By David Minsky
By Nicole Danna
By Sara Ventiera
By Candace West
By Emily Dabau
By Doug Fairall
By Candace West
By Laine Doss
Creating such an eatery requires a little more: perfect timing, patience, belief in a higher power, and a few hundred thousand dollars.
So a tip of the hat to four-month-old Colors Urban Bar, working hard to become what owners Kirk Nicklas and Rory Kelly call an "urban gathering spot." To think of Fort Lauderdale as "urban" requires imagination. Yet, by and large, these two New York transplants have pulled more than one bunny from their bonnets in introducing to the furniture-store wasteland of Federal Highway a 40-seat bistro that's as engaging as Audrey Hepburn in a picture hat.
They've exploded the staid old interior with mosaic-tiled tabletops of hues bolder than Lil' Kim's wardrobe, peppered the walls with brightly hand-painted mirrors, chosen dishes that top the tiles in vividness, and finished off the small room with Moroccan pillows on the L-shaped banquette. The music can veer from Madonna to Harry Connick, and the knows-no-boundaries clientele can put the Coral Ridge crowd right next to some Wilton Manors rowdies. But the atmosphere is so cozy and inviting everyone comes out smiling.
Once a Manhattan headhunter, Nicklas says the flamboyant restaurant Trixie's of early-'90s New York is an inspiration for Colors. I remember Trixie's, too, as something like your sixth grade birthday party restaged with beer and no parents. (Nowhere else but Trixie's would I put up with some blonde in stonewashed denim squirting me with a water gun, but at no other place would the busboy slip me some ice cubes to put down her back.)
With its tasteful décor and where's-that? location at the end of a mini-mall, Colors may never be as riotous or edgy as Trixie's. But Nicklas has the right degree of boundless enthusiasm. He also has a keen desire to put on his version of Trixie's hell-bent Amateur Nights: make-up and grooming demonstrations, mosaic tile workshops, and game nights. (If these plans seem a little tame, send Nicklas a wilder suggestion at firstname.lastname@example.org)
Oh, and the restaurant serves food, from a menu too many might describe as "eclectic" or "fusion" and too few would describe as smartly self-aware. No cuisine is off-limits. A bacon-wrapped scallop fondue ($13) snuggles up to a quesadilla ($10). A lobster ravioli ($15) shakes hands with a hearty island stew ($15). A Thai lettuce roll-up falls into place beside an Around the World Cheese Platter ($11). Geography class was never this much fun.
I've heard good things about brunches here ($13.95; kid's version, $7.95), where a basket of fresh bread and a choice of beverage is added to such possibilities as pizzas, crepes, pancakes, club sandwiches, or smoked salmon and cream cheese. And the wine bar is always open, offering limited selections of imported and domestic beers ($4 to $5) and wines ($5 for a five-ounce glass up to $10.25 for an eight-ounce glass of a New Zealand sauvignon blanc). Dessert wines are $5 to $7, creative champagne cocktails $5. Pitcher drinks like sangria and daiquiris for $18 (large) and $25 (extra large) can also help you get into the mood.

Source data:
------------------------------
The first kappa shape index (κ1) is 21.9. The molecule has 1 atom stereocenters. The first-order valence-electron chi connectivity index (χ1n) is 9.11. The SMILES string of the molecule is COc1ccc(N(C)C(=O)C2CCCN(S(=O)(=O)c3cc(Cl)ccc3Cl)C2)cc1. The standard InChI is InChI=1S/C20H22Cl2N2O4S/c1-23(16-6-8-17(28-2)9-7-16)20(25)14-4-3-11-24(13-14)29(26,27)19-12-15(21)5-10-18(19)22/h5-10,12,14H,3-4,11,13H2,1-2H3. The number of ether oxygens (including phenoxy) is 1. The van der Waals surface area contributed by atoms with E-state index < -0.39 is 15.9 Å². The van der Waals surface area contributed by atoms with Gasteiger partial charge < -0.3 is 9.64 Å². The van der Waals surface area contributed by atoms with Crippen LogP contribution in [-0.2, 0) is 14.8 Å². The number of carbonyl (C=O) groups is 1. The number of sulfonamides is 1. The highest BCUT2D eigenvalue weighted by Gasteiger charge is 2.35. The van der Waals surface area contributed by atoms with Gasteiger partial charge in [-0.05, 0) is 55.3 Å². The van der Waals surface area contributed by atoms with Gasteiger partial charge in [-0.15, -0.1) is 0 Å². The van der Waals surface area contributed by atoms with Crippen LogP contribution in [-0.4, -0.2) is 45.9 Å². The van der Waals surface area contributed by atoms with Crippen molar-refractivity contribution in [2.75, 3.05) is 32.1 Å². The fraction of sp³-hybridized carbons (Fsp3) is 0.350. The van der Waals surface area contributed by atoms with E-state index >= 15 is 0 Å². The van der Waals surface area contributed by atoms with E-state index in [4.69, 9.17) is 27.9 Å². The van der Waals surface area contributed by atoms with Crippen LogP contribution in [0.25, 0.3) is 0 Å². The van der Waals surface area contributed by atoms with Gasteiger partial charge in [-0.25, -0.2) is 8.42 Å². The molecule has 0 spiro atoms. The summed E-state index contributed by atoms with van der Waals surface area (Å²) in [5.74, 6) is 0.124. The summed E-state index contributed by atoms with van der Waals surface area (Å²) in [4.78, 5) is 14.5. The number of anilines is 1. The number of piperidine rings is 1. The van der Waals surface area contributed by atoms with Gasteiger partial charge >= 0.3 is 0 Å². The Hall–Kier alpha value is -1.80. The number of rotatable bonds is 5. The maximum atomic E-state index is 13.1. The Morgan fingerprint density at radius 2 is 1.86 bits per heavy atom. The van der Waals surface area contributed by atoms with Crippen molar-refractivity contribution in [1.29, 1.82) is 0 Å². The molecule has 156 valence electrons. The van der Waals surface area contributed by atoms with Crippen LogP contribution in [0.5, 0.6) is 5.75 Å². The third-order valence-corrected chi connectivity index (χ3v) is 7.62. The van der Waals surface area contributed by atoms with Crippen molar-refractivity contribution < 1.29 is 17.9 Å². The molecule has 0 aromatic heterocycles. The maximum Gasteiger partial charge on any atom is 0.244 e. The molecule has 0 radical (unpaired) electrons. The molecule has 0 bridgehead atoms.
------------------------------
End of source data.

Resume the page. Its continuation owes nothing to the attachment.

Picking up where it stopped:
But I wanted to let the kitchen show off at dinner. So I took along a small group of fairly edgy guests, parked in the restaurant's small lot, was greeted by a bubbly, helpful man who turned out to be Nicklas, and set out on a worthy meal that was eminently shareable.
Everything's homemade, so no need to worry about hot plates or steam ovens. You've got your choice of selections from the grill ($10 to $12) or kitchen ($12 to $15). Interested in a special starter? Try the pear salad with gorgonzola and walnuts on baby greens. It's built with authority and dressed with style, the slices of fresh Bartlett pears arranged in pretty triplicates around the edges of the plate.
Suggestions: a choose-your-own-filling classic crepe ($10), a fresh seafood crepe ($15 for generous portions of salmon, cod, and shrimp in a successful béchamel sauce), and a plump ravioli oozing fresh lobster meat and Parmesan and Romano cheeses, topped with a light homemade tomato sauce ($15 with side salad).
Among desserts, the mediocre black raspberry crumble ($6) won't make you long for Dickensian kitchens, but the pumpkin fondue ($6) will remind you of just how good Grandma's Thanksgiving pie was when she stayed off the cooking sherry. Served with a warming candle and surrounded by a pile of whipped cream and shortbread dipping sticks, this creamy sauce was simple but never ordinary.
Ditto for Colors. After dinner, Nicklas confessed that he would love to franchise the restaurant's concept, but "then it would lose the feeling."
Not to mention that elusive but within-reach edge.